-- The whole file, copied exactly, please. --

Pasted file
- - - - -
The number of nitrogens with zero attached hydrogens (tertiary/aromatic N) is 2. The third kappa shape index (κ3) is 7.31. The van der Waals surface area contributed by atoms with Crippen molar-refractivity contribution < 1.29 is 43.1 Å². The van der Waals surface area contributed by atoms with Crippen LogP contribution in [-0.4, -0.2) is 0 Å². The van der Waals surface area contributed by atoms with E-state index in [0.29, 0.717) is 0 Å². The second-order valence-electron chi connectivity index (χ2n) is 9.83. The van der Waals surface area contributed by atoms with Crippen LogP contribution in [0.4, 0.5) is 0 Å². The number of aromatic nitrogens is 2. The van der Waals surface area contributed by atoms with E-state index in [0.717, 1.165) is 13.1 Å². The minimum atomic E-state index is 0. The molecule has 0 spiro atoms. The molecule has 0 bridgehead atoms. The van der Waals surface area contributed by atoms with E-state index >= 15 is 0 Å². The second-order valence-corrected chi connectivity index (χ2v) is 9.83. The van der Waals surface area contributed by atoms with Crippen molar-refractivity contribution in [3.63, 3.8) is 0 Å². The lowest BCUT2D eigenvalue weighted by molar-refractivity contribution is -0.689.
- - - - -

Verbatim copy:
The number of nitrogens with zero attached hydrogens (tertiary/aromatic N) is 2. The third kappa shape index (κ3) is 7.31. The van der Waals surface area contributed by atoms with Crippen molar-refractivity contribution < 1.29 is 43.1 Å². The van der Waals surface area contributed by atoms with Crippen LogP contribution in [-0.4, -0.2) is 0 Å². The van der Waals surface area contributed by atoms with E-state index in [0.29, 0.717) is 0 Å². The second-order valence-electron chi connectivity index (χ2n) is 9.83. The van der Waals surface area contributed by atoms with Crippen LogP contribution in [0.4, 0.5) is 0 Å². The number of aromatic nitrogens is 2. The van der Waals surface area contributed by atoms with E-state index in [0.717, 1.165) is 13.1 Å². The minimum atomic E-state index is 0. The molecule has 0 spiro atoms. The molecule has 0 bridgehead atoms. The van der Waals surface area contributed by atoms with E-state index >= 15 is 0 Å². The second-order valence-corrected chi connectivity index (χ2v) is 9.83. The van der Waals surface area contributed by atoms with Crippen molar-refractivity contribution in [3.63, 3.8) is 0 Å². The lowest BCUT2D eigenvalue weighted by molar-refractivity contribution is -0.689.